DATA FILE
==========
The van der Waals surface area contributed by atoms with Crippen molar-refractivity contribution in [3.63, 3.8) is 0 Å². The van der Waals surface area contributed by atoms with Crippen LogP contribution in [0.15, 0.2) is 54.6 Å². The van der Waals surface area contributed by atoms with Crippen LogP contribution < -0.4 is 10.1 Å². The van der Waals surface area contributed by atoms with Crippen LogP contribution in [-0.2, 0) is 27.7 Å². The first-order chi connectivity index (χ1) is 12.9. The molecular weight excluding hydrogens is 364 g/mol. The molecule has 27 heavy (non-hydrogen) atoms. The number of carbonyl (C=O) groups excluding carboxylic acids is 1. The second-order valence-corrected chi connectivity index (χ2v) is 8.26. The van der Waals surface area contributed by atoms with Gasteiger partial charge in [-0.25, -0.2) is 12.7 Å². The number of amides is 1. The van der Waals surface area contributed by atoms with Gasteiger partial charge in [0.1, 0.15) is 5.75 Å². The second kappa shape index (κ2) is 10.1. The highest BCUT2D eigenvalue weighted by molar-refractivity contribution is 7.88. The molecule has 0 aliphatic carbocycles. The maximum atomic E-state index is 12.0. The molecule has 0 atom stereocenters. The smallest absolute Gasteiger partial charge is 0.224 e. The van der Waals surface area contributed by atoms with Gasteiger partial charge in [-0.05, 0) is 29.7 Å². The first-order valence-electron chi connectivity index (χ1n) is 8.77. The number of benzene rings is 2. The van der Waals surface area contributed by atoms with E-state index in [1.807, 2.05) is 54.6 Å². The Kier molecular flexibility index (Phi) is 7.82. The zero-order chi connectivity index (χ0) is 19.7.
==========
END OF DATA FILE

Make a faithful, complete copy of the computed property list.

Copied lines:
The van der Waals surface area contributed by atoms with Crippen molar-refractivity contribution in [3.63, 3.8) is 0 Å². The van der Waals surface area contributed by atoms with Crippen LogP contribution in [0.15, 0.2) is 54.6 Å². The van der Waals surface area contributed by atoms with Crippen LogP contribution < -0.4 is 10.1 Å². The van der Waals surface area contributed by atoms with Crippen LogP contribution in [-0.2, 0) is 27.7 Å². The first-order chi connectivity index (χ1) is 12.9. The molecular weight excluding hydrogens is 364 g/mol. The molecule has 27 heavy (non-hydrogen) atoms. The number of carbonyl (C=O) groups excluding carboxylic acids is 1. The second-order valence-corrected chi connectivity index (χ2v) is 8.26. The van der Waals surface area contributed by atoms with Gasteiger partial charge in [-0.25, -0.2) is 12.7 Å². The number of amides is 1. The van der Waals surface area contributed by atoms with Gasteiger partial charge in [0.1, 0.15) is 5.75 Å². The second kappa shape index (κ2) is 10.1. The highest BCUT2D eigenvalue weighted by molar-refractivity contribution is 7.88. The molecule has 0 aliphatic carbocycles. The maximum atomic E-state index is 12.0. The molecule has 0 atom stereocenters. The smallest absolute Gasteiger partial charge is 0.224 e. The van der Waals surface area contributed by atoms with Gasteiger partial charge in [-0.05, 0) is 29.7 Å². The first-order valence-electron chi connectivity index (χ1n) is 8.77. The number of benzene rings is 2. The van der Waals surface area contributed by atoms with E-state index in [1.807, 2.05) is 54.6 Å². The Kier molecular flexibility index (Phi) is 7.82. The zero-order chi connectivity index (χ0) is 19.7.